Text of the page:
Argumentation and Poetry: A Pragmatic Literary Study of the Diwan Group’s Poetic Discourse
Aloraini, Abdullah Abdulrahman A
Thesis or dissertation
University of Exeter
Reason for embargo
To be published seen.
This study seeks to consider argumentative discourse in poetry, and to attempt to detect the arguments in the poetic discourse of the Diwan Group in the light of their principles, trying to present a different insight into the examination of modern Arabic poetry by exploring its ability to persuade and influence. The study applies the argumentation theory to the Diwan Group’s poetic output by attempting to answer the question of how the three members of the Diwan Group imbued their poems through the process of argumentation. The study aims to reveal the effectiveness of argumentation in the structure of the group’s poetic discourse considering the presuppositions. This means that the concept of poetry and critical works of the three members of the Diwan Group could be presupposed to be ‘ideal’ and any poetic analysis is made in the light of this concept. In other words, the study highlights the argumentative process in order to illustrate how the Diwan Group’s trend towards the romantic rebelled against the Classical school. By applying the theory of argumentation to the poetic output, it would essentially mean that the poem seeks to create a special meaning through language in the communicative process between the poet and the reader. This process is the essence of the theory of argumentation: to persuade the reader of the argument and to reach the desired result through justification and evidence. As the meaning of each of the selected poems is significant and considerable, this study relies on the pragmatics method, where argumentation itself is an essential branch of pragmatics. The pragmatic approach examines how the purposes of the writer (or speaker) are detected by the receiver. It considers literary works as essential verbal works that have been expanded to encourage the addressee to full persuasion. It can be seen that pragmatics is based on the study of the meaning that the speaker or writer wants to communicate and the listener or reader explains. It is worth noting that both the pragmatic approach and the theory of argumentation endeavour to throw light on the characteristics and implications of literary discourse in different genres, based on communication between two parties. As the title suggests, this study is designed coherently in three parts: The Foundation, the Structure of Argumentation and the Structure of Poetry respectively. Part I includes two chapters; the introductory chapter and the background of both the Group and Theory which considers the dialectic of Argumentation and Poetry. Chapter Three, the first in part II, discusses the Constituents of Argumentation by studying three aspects; the bonds of convergence between Argumentation and Romanticism, repetition and finally, poetic dialogue. Chapter Four covers the Patterns of Argumentation, which are: Syllogism, Fallacy, and thirdly, Argumentation by Example. Chapter Five, the first in part III, conducts a deeper analysis into the common-places where arguments are found, which are Love, Meditation and Nature. Each poetic theme is divided into related arguments. Chapter Six examines Argumentative Images through a theoretical preface concerning the link between imaginary and argumentation, following by the Sources of Argumentative images through Human being, Nature, Religion and Philosophy. Finally, the Functions of images of Wisdom and comparison are examined. Chapter Seven presents the Conclusion, which summarises the most important points deduced from the study and the recommendations made. Finally, as I have studied the group’s poetic material, I have found that one of them can simultaneously be regarded as a poet, writer and critic; and that argumentation was the ideal way for the poets to disseminate their ideas and principles. Moreover, it can concluded that the poetic discourse of the Diwan Group’s focus concerns two aspects: the critical and the poetic. The critical element relies on the poets’ critique (especially that of the revival poets), that clarifies the nature of poetry, and the impact of emotion on it, as well as portraying both Life and Self in various aspects. The poetic discourse that was formed in the first fruits of the 'new poetry' was an attempt to replace Classical poems with another focus that was related to emotion and Romanticism.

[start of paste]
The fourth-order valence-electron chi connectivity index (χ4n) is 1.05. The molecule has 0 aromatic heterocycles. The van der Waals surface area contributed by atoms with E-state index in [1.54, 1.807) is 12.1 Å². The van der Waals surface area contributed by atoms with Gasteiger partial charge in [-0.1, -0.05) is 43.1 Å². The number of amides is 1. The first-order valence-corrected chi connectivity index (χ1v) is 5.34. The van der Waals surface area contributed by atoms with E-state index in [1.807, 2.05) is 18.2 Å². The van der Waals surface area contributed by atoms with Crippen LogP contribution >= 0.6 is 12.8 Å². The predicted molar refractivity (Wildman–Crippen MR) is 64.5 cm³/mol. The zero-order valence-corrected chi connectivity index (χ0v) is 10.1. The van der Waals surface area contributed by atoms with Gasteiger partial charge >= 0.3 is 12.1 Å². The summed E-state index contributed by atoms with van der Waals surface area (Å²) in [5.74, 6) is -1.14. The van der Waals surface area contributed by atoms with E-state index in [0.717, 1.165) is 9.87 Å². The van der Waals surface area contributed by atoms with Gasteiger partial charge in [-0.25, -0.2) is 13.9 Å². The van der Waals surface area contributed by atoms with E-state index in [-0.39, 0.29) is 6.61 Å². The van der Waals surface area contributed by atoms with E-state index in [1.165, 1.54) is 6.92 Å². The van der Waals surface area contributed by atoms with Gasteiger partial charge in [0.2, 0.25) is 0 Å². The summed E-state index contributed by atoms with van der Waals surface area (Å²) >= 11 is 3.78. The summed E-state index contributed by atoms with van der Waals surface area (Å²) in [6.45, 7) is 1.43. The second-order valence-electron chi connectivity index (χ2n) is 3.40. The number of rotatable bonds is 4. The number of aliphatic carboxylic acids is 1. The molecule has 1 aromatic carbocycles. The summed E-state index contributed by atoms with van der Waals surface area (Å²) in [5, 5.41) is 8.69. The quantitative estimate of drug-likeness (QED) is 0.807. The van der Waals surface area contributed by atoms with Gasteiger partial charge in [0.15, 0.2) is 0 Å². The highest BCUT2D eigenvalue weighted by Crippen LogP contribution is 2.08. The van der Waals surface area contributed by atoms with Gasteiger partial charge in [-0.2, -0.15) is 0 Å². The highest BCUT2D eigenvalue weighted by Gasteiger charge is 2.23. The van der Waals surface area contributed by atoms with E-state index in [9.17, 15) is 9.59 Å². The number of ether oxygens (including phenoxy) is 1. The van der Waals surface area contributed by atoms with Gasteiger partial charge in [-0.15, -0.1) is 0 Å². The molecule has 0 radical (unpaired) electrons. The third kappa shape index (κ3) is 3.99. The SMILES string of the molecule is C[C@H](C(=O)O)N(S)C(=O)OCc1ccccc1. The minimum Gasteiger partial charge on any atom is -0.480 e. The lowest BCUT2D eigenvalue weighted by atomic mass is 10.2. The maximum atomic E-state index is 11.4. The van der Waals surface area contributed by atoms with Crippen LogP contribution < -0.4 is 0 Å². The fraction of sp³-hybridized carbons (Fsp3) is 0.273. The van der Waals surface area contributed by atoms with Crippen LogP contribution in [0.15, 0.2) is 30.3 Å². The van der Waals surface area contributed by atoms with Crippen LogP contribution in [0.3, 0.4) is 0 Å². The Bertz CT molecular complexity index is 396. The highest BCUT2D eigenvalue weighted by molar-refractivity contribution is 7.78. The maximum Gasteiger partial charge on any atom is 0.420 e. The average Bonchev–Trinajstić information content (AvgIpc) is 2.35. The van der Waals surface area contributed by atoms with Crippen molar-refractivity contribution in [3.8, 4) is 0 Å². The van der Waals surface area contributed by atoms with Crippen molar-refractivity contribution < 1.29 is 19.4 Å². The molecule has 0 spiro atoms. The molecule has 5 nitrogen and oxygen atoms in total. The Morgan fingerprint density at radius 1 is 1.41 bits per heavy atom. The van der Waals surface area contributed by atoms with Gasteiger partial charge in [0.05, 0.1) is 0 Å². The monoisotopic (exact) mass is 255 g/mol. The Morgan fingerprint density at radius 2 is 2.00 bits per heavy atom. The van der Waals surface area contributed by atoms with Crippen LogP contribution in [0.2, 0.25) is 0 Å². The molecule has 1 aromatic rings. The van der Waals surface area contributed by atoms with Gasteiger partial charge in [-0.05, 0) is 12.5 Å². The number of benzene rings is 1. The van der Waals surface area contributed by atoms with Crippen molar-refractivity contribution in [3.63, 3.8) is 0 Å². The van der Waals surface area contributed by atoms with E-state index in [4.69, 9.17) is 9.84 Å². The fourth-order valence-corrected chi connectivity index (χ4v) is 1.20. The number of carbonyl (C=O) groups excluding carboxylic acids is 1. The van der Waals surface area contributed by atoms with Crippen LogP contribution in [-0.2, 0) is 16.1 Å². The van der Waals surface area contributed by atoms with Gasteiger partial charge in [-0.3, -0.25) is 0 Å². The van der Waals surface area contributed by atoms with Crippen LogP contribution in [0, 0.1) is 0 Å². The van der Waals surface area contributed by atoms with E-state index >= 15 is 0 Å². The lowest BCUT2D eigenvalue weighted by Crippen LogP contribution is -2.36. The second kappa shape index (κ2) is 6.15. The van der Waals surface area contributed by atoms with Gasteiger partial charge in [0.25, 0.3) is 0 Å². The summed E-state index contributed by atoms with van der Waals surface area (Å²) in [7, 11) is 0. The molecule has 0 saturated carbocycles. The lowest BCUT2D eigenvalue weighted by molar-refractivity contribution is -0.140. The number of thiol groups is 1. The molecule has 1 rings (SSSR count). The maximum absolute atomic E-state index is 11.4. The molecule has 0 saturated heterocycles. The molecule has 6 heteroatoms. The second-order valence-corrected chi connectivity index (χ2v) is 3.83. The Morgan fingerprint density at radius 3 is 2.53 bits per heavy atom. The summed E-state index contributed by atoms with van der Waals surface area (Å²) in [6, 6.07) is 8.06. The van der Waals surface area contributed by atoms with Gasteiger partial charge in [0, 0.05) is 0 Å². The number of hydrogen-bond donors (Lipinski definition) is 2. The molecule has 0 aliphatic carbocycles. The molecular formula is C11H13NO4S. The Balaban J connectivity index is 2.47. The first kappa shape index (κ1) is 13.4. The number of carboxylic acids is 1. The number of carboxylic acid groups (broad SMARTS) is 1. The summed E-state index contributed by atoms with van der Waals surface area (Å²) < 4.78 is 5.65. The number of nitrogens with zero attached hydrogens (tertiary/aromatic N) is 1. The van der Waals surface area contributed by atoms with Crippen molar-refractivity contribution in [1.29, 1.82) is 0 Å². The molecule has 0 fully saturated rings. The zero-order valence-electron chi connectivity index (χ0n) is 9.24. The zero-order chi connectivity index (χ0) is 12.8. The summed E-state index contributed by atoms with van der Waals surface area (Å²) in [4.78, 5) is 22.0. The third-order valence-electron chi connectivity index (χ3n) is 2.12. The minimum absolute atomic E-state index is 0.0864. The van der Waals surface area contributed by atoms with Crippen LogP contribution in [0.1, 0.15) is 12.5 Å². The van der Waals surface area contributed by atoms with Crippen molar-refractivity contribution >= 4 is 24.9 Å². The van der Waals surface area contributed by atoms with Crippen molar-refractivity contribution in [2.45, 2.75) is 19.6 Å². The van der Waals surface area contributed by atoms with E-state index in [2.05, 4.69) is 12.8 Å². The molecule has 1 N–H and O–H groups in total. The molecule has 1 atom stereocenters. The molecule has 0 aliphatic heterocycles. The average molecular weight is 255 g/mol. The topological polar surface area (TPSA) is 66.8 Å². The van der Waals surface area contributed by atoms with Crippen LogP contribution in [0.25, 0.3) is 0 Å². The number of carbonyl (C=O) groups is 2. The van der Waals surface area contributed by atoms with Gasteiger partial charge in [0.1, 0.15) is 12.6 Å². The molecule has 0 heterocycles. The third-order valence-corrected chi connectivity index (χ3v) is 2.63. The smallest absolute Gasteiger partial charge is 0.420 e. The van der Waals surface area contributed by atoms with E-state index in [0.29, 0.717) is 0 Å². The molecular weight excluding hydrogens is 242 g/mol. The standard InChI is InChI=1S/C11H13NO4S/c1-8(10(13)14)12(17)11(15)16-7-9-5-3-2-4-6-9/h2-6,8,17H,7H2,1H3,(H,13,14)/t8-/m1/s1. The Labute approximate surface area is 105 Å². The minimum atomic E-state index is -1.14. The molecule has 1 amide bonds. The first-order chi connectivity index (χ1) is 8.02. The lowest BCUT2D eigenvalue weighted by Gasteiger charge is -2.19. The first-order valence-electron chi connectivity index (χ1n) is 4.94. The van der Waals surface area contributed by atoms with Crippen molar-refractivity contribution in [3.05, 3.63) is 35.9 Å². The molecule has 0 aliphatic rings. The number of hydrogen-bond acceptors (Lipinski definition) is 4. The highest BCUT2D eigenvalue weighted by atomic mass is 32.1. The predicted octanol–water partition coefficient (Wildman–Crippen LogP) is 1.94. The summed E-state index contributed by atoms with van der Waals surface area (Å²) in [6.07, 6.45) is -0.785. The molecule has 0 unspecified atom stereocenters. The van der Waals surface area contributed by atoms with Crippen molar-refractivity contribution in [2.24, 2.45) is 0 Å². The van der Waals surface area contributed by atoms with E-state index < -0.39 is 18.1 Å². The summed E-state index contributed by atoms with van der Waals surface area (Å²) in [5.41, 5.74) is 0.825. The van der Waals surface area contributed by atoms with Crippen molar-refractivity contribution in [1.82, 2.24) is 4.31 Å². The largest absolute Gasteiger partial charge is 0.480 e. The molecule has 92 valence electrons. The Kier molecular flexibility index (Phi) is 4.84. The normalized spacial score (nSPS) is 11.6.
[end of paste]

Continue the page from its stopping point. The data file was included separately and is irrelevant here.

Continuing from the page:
PhD in Arab and Islamic Studies